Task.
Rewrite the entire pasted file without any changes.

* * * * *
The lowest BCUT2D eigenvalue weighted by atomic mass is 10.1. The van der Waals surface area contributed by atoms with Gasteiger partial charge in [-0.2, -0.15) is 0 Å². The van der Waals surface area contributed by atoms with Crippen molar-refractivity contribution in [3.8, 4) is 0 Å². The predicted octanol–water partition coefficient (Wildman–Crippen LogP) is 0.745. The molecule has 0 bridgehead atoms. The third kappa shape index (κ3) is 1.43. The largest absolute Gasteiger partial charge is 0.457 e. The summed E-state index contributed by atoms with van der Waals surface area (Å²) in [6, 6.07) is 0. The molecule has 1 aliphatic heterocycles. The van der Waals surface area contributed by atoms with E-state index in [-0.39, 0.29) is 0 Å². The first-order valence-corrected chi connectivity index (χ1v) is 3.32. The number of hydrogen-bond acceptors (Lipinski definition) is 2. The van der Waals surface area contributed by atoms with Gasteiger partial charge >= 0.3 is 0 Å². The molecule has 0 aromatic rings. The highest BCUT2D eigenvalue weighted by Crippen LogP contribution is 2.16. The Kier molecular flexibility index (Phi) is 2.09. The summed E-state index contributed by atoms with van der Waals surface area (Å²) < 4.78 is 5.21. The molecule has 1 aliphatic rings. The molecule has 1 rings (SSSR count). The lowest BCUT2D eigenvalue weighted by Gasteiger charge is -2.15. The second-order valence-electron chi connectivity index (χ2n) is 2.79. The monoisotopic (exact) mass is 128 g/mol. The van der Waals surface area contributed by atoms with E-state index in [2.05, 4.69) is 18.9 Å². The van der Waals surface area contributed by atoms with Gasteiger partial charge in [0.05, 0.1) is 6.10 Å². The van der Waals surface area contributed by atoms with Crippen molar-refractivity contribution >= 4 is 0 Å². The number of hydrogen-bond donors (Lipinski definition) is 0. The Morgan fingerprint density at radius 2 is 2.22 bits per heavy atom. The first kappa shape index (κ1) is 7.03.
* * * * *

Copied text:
The lowest BCUT2D eigenvalue weighted by atomic mass is 10.1. The van der Waals surface area contributed by atoms with Gasteiger partial charge in [-0.2, -0.15) is 0 Å². The van der Waals surface area contributed by atoms with Crippen molar-refractivity contribution in [3.8, 4) is 0 Å². The predicted octanol–water partition coefficient (Wildman–Crippen LogP) is 0.745. The molecule has 0 bridgehead atoms. The third kappa shape index (κ3) is 1.43. The largest absolute Gasteiger partial charge is 0.457 e. The summed E-state index contributed by atoms with van der Waals surface area (Å²) in [6, 6.07) is 0. The molecule has 1 aliphatic heterocycles. The van der Waals surface area contributed by atoms with E-state index in [-0.39, 0.29) is 0 Å². The first-order valence-corrected chi connectivity index (χ1v) is 3.32. The number of hydrogen-bond acceptors (Lipinski definition) is 2. The van der Waals surface area contributed by atoms with Gasteiger partial charge >= 0.3 is 0 Å². The molecule has 0 aromatic rings. The highest BCUT2D eigenvalue weighted by Crippen LogP contribution is 2.16. The Kier molecular flexibility index (Phi) is 2.09. The summed E-state index contributed by atoms with van der Waals surface area (Å²) < 4.78 is 5.21. The molecule has 1 aliphatic rings. The molecule has 1 rings (SSSR count). The lowest BCUT2D eigenvalue weighted by Gasteiger charge is -2.15. The second-order valence-electron chi connectivity index (χ2n) is 2.79. The monoisotopic (exact) mass is 128 g/mol. The van der Waals surface area contributed by atoms with E-state index in [2.05, 4.69) is 18.9 Å². The van der Waals surface area contributed by atoms with Gasteiger partial charge in [0.05, 0.1) is 6.10 Å². The van der Waals surface area contributed by atoms with Crippen molar-refractivity contribution >= 4 is 0 Å². The number of hydrogen-bond donors (Lipinski definition) is 0. The Morgan fingerprint density at radius 2 is 2.22 bits per heavy atom. The first kappa shape index (κ1) is 7.03.